Focus Group of Ohio Swing Voters: Impeachment Is a Distraction from Issues They Care Most About

Speaker of the House Nancy Pelosi, D-Calif., is joined by House Intelligence Committee Chairman Adam Schiff, D-Calif., at a news conference as House Democrats move ahead in the impeachment inquiry of President Donald Trump, at the Capitol in Washington, Wednesday, Oct. 2, 2019. In an unusual show of anger today, …
AP Photo/J. Scott Applewhite

Nine out of 11 swing voters who took part in a focus group in Ohio said impeachment is a distraction from the issues they care most about — wages and unemployment, border security, bringing troops home, and health care costs and access.

The focus group — convened by Axios and Engagious/FPG last week — showed that swing voters are “expressing a range of unease” about impeaching President Trump, according to an Axios report.

The fears range from impeaching hurting the economy to frustrations that House Democrats are most invested in going after Trump than in helping people, said the report.

The participants said impeachment made them feel “concerned,” “uneasy,” “exhausted,” “sad that they’re [Democrats] so focused on it,” and “a big distraction from what we could be doing.”

Axios noted that the findings are a counterpoint to recent national polls, including the Fox News poll, that showed that more Americans favor impeaching and removing Trump.

On “why it matters,” Axios explained, “If such sentiments last and play out on a larger scale across pivotal states, it spells trouble for Democrats unless they can reframe what they’re trying to accomplish.”

Brad P., a 40-year-old Trump voter, called impeachment “a never-ending drama” that “shows to me these people are completely out of touch with everyday Americans’ lives.”

Two people doubted that Trump asked Ukraine to investigate Joe Biden, and others did not think it warrants impeachment if he did. “Is there undeniable proof?” asked one man.

Participants similarly had negative things to say about the Democrats.

“They need to focus on the real issues,” said Judy D., a 60-year-old Trump voter, said. “[Nancy] Pelosi hates him so bad, I just think she needs to drop it and worry about the country.”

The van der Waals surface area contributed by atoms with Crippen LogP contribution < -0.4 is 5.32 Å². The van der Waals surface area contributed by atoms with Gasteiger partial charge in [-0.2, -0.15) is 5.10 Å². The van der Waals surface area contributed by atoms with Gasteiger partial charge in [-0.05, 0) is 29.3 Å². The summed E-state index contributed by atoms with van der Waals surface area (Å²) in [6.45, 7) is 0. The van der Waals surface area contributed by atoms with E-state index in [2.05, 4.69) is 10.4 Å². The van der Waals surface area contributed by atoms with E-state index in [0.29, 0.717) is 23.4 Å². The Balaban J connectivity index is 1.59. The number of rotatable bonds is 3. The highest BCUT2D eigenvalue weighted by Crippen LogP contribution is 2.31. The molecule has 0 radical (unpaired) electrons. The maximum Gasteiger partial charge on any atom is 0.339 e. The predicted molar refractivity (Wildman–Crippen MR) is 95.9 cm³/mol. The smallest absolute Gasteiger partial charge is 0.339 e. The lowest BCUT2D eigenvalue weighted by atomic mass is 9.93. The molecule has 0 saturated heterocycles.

Deborah G., a 56-year-old Clinton voter, said, “They need to be concentrating on the country, not what he’s doing wrong,”

Eric B., a 34-year-old Trump voter, said, “They hit a big strike on Mueller, so this is trying to get another base hit on the president.”

Richelle W., a 40-year-old Trump voter, said, “It’s become more of … ‘Destroy the other party’ instead of build the whole country up.”

Rocco P., a 40-year-old Trump voter, offered this advice to Democrats, saying, “Just drop it. Beat Trump at the ballot box.”

Lisa A., who was a Clinton voter, didn’t think impeachment was a great idea, but said, “I believe in the checks and balances,” and “I’m not scared of the process.”

The focus group was held in Mahoning Country, which Trump lost by less than 4,000 votes. Eight of the focus group participants swung from Barack Obama in 2012 to Trump in 2016, and three switched from Mitt Romney to Hillary Clinton.

Six of the 11 participants say they have made up their minds for 2020 — four of the participants said they will definitely vote for Trump again, one former Trump voter said he will vote for Andrew Yang, and one Clinton voter, Lisa A., said she’s leaning toward Elizabeth Warren.

Five are undecided.

“While a focus group is not a statistically significant sample like a poll, these responses show how some voters are thinking and talking about the 2020 election in crucial counties,” Axios’s report said.


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